First Person

First Person: Crunch time is to come

By Allister Heath, May 27, 2009

BELIEVE it or not but Alistair Darling may actually be right that the recession will be over by Christmas.

But before you start uncorking the champagne, it is important to realise that this doesn’t mean a return to the good days. Total 1930s-style catastrophe has been averted, partly by luck and partly as a result of governments flooding the economy with liquidity.


First Person: The good news first

By Allister Heath, March 12, 2009

Here is a little game you can play at your next dinner party. Ask your guests what they think happened to retail sales during the first couple of month of the year.

Their considered verdict will undoubtedly be that they slumped, probably by around 5 per cent. You can then stun your friends with the good news: according to figures published this week by the British Retail Consortium, total sales actually rose in February.


First Person: Rate cuts not the best remedy

By Ros Altmann, January 14, 2009

The latest interest rate reductions will not stimulate the economy — they may make things worse.

First, such dramatic cuts undermine confidence. When policymakers panic, people reduce spending and retrench, fearing worse to come.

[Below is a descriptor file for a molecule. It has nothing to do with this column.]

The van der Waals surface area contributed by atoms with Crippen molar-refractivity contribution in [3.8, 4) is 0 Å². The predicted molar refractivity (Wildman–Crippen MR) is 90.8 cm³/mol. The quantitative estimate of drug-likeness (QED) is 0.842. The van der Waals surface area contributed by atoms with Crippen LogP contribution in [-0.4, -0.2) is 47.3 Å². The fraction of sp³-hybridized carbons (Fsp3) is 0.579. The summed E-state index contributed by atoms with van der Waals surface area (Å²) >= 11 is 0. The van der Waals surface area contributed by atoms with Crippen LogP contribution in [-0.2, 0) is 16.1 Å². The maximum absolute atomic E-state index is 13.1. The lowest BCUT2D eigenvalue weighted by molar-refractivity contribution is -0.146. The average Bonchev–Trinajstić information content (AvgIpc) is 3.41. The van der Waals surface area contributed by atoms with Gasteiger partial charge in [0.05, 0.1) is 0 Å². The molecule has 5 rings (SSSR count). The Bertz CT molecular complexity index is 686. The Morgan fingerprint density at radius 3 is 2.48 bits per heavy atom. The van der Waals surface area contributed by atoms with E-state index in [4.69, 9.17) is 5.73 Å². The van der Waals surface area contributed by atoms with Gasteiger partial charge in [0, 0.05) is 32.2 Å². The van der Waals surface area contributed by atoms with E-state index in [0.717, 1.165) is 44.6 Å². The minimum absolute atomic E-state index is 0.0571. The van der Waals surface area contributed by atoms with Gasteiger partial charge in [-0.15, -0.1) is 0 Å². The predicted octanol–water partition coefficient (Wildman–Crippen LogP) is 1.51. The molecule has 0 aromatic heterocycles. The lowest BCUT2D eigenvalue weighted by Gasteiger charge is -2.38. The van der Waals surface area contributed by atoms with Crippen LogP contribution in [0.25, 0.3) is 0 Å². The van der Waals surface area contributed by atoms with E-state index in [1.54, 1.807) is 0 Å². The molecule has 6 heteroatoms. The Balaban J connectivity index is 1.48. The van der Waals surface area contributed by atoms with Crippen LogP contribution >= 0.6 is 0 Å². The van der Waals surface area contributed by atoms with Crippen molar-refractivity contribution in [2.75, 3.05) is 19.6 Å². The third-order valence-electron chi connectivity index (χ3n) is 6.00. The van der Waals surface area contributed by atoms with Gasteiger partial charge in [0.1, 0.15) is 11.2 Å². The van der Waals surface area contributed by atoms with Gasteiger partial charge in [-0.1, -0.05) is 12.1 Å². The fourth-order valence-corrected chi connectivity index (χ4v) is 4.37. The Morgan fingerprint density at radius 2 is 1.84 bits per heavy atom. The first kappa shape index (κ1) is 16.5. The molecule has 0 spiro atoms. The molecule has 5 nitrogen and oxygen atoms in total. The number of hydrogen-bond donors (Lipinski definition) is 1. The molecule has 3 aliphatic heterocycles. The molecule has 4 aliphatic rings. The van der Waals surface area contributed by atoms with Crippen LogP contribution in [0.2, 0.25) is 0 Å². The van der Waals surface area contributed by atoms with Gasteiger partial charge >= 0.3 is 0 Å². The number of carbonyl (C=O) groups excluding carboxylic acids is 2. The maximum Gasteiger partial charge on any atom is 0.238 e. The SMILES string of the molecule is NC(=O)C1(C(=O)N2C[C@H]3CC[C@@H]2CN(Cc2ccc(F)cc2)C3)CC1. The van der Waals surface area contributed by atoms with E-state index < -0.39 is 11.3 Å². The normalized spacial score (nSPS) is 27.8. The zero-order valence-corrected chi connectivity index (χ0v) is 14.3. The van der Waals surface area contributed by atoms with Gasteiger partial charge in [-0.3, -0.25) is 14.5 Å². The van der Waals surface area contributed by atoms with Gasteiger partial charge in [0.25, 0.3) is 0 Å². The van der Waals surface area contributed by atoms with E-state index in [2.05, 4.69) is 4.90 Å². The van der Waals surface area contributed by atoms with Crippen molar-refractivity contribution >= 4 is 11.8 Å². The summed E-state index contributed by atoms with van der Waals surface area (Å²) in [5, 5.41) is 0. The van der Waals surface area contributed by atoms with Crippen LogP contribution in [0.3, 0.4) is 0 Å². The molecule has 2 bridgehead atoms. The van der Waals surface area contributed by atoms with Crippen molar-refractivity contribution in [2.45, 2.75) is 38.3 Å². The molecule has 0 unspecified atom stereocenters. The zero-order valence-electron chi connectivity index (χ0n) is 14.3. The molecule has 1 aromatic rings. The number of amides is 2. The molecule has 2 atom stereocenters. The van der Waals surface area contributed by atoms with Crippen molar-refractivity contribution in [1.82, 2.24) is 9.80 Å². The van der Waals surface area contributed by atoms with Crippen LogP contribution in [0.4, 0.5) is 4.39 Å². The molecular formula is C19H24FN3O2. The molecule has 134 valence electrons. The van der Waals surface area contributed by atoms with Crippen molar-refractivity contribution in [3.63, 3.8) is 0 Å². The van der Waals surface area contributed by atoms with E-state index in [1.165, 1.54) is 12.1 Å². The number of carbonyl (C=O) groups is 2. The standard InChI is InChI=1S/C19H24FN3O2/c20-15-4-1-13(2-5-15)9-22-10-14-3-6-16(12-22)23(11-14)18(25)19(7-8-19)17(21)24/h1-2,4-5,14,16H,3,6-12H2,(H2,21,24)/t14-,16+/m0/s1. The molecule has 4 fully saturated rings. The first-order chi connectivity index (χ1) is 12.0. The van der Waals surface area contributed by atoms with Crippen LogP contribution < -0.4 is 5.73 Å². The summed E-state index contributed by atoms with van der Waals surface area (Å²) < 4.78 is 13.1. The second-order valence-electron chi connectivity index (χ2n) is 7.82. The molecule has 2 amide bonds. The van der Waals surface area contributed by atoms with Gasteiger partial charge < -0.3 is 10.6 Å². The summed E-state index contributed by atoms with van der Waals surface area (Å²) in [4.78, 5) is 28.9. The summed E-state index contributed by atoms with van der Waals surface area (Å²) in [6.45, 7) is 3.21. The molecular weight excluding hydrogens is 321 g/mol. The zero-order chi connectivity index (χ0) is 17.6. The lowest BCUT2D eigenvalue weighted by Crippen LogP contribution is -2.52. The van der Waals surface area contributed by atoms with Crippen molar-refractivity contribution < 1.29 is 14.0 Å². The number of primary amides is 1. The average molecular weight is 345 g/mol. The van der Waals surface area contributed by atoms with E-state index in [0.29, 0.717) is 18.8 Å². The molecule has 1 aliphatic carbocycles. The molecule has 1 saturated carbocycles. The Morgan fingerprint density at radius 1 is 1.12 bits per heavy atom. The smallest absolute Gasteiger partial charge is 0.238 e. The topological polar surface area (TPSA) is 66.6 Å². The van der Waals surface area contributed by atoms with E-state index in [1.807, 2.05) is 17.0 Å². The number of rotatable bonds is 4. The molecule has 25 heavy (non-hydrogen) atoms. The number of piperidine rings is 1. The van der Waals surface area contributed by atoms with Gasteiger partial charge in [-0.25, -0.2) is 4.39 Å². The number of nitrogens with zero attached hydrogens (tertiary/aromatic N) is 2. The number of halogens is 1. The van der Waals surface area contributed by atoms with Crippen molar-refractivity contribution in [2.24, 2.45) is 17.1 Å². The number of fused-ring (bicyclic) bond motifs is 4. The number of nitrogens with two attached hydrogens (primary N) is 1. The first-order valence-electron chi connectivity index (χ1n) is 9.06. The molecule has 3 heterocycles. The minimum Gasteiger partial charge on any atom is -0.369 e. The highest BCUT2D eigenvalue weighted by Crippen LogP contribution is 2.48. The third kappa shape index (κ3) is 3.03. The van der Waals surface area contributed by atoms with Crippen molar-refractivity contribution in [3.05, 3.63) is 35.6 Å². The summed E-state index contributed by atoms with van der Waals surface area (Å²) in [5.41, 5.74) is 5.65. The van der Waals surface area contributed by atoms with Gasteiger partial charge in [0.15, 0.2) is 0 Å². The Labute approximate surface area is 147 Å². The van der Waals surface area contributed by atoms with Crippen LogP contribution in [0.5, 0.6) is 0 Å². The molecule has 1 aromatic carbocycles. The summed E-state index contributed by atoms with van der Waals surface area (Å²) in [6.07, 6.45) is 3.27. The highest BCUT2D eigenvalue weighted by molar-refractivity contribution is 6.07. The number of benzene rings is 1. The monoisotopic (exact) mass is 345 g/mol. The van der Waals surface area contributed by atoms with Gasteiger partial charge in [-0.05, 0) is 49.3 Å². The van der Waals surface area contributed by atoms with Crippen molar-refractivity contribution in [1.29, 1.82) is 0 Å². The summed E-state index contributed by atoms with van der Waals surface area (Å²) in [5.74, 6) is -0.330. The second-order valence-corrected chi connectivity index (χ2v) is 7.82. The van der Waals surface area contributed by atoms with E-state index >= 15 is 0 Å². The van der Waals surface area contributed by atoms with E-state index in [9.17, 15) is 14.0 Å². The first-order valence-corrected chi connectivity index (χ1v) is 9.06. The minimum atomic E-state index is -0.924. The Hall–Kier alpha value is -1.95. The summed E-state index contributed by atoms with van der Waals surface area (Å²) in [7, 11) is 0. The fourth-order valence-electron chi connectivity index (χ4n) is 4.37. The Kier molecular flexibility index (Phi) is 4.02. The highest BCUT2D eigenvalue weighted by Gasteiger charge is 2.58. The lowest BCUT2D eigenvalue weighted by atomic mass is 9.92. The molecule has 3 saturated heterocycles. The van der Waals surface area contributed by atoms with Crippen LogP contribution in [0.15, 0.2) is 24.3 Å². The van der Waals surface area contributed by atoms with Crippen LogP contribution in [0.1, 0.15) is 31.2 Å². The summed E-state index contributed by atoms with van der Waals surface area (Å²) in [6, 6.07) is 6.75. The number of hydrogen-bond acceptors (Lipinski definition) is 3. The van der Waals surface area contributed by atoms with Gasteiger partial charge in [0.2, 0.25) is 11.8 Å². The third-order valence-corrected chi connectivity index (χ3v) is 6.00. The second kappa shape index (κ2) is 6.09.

Secondly, monetary policy operates with a lag. A weakening economy does not necessarily demand further rate cuts. If patients fail to recover quickly, the sensible doctor either gives the medicine time to work or changes the treatment, rather than desperately doubling the dose. An overdose could be worse than no action — it could even prove fatal.


First Person: The deficit danger

By Allister Heath, January 14, 2009

It is difficult to know what is most depressing about the economy. Jobs are being slashed and homes being repossessed. So it is understandable that the catastrophic black hole at the heart of our public finances is not receiving the attention it deserves.


First Person: Where to save now?

By Allister Heath, December 17, 2008

Here is a fact that will keep you awake at night. If you don’t have a traditional, final salary pension, how much do you think you need to save to make sure you maintain your lifestyle in your old age? Most people assume it’s around 10 per cent of their annual income. The answer, however, is nearer to 20 per cent. Truly frightening.